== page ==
US District Judge Jeffrey White said the plaintiffs could try to prove Siri routinely recorded their private conversations because of “accidental activations,” and that Apple disclosed these conversations to third parties, such as advertisers.
Voice assistants typically react when mobile device owners use “hot words” such as “Hey, Siri.”
One Siri user said his private discussions with his doctor about a “brand name surgical treatment” caused him to receive targeted advertisements for that treatment, while two others said their discussions about Air Jordan sneakers, Pit Viper sunglasses and “Olive Garden” caused them to receive ads for those products.
“Apple faults plaintiffs for not alleging the contents of their communications, but the private setting alone is enough to show a reasonable expectation of privacy,” White wrote.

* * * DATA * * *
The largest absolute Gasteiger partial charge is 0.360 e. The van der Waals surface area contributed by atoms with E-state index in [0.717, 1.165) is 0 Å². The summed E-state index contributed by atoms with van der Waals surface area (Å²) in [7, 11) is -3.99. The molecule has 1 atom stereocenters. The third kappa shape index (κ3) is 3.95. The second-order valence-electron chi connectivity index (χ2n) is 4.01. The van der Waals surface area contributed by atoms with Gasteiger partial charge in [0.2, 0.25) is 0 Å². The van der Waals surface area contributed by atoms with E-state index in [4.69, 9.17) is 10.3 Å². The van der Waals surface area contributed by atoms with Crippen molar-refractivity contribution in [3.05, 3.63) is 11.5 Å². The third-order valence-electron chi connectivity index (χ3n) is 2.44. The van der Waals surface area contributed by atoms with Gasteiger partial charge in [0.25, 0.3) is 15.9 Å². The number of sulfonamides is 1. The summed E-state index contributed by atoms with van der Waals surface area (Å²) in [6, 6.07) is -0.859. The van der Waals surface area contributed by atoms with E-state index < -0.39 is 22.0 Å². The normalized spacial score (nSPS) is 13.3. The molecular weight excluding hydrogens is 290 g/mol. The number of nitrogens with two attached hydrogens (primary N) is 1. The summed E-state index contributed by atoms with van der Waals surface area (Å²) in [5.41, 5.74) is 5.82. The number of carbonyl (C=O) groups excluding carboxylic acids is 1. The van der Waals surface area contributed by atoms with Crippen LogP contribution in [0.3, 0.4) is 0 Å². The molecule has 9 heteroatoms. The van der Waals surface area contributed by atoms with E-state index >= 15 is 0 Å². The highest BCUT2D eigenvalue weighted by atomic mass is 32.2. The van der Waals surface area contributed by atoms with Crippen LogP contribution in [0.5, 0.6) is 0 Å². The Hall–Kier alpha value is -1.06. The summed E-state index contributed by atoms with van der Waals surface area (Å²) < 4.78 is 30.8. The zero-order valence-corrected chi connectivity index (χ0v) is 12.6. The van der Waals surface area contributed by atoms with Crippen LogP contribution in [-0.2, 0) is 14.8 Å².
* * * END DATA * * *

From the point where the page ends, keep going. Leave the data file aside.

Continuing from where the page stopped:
The Oakland, California-based judge said the plaintiffs may pursue claims that Apple violated the federal Wiretap Act and California privacy law, and committed breach of contract. He dismissed an unfair competition claim.
Apple, based in Cupertino, California, did not immediately respond to requests for comment. Lawyers for the plaintiffs did not immediately respond to similar requests.
On July 1, another federal judge in California said users of Google’s Voice Assistant, represented by the same law firms as in the Apple case, could pursue a similar lawsuit against Google and its parent Alphabet.
Amazon has faced similar litigation over its Alexa voice assistant.
The case is Lopez et al v. Apple, US District Court, Northern District of California, No. 19-04577.
© Thomson Reuters 2021